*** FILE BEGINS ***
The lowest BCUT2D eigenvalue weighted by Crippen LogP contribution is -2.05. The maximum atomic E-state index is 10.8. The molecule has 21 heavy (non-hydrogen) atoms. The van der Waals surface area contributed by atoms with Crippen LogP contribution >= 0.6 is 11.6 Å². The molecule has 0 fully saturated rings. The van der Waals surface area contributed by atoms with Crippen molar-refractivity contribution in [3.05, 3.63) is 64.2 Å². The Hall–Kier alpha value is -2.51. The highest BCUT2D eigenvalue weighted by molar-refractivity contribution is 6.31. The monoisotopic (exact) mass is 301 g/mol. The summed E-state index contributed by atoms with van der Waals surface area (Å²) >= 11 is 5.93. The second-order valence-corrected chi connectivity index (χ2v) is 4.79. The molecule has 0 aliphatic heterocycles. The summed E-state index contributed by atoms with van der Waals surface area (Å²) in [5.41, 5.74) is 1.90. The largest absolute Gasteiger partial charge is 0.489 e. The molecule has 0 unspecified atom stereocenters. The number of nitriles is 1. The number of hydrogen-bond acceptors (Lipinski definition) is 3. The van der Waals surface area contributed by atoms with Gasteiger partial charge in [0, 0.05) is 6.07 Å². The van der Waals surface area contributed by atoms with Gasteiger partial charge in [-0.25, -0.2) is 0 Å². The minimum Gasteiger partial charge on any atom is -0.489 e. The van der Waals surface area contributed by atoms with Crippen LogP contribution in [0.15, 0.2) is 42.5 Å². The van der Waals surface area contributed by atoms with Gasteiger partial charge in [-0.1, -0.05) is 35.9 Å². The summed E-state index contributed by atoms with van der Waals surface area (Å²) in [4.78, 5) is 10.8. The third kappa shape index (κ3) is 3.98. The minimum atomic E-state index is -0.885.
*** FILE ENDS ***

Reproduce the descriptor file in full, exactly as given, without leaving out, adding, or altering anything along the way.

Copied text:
The lowest BCUT2D eigenvalue weighted by Crippen LogP contribution is -2.05. The maximum atomic E-state index is 10.8. The molecule has 21 heavy (non-hydrogen) atoms. The van der Waals surface area contributed by atoms with Crippen LogP contribution >= 0.6 is 11.6 Å². The molecule has 0 fully saturated rings. The van der Waals surface area contributed by atoms with Crippen molar-refractivity contribution in [3.05, 3.63) is 64.2 Å². The Hall–Kier alpha value is -2.51. The highest BCUT2D eigenvalue weighted by molar-refractivity contribution is 6.31. The monoisotopic (exact) mass is 301 g/mol. The summed E-state index contributed by atoms with van der Waals surface area (Å²) >= 11 is 5.93. The second-order valence-corrected chi connectivity index (χ2v) is 4.79. The molecule has 0 aliphatic heterocycles. The summed E-state index contributed by atoms with van der Waals surface area (Å²) in [5.41, 5.74) is 1.90. The largest absolute Gasteiger partial charge is 0.489 e. The molecule has 0 unspecified atom stereocenters. The number of nitriles is 1. The number of hydrogen-bond acceptors (Lipinski definition) is 3. The van der Waals surface area contributed by atoms with Gasteiger partial charge in [0, 0.05) is 6.07 Å². The van der Waals surface area contributed by atoms with Gasteiger partial charge in [-0.25, -0.2) is 0 Å². The minimum Gasteiger partial charge on any atom is -0.489 e. The van der Waals surface area contributed by atoms with Crippen LogP contribution in [0.15, 0.2) is 42.5 Å². The van der Waals surface area contributed by atoms with Gasteiger partial charge in [-0.1, -0.05) is 35.9 Å². The summed E-state index contributed by atoms with van der Waals surface area (Å²) in [4.78, 5) is 10.8. The third kappa shape index (κ3) is 3.98. The minimum atomic E-state index is -0.885.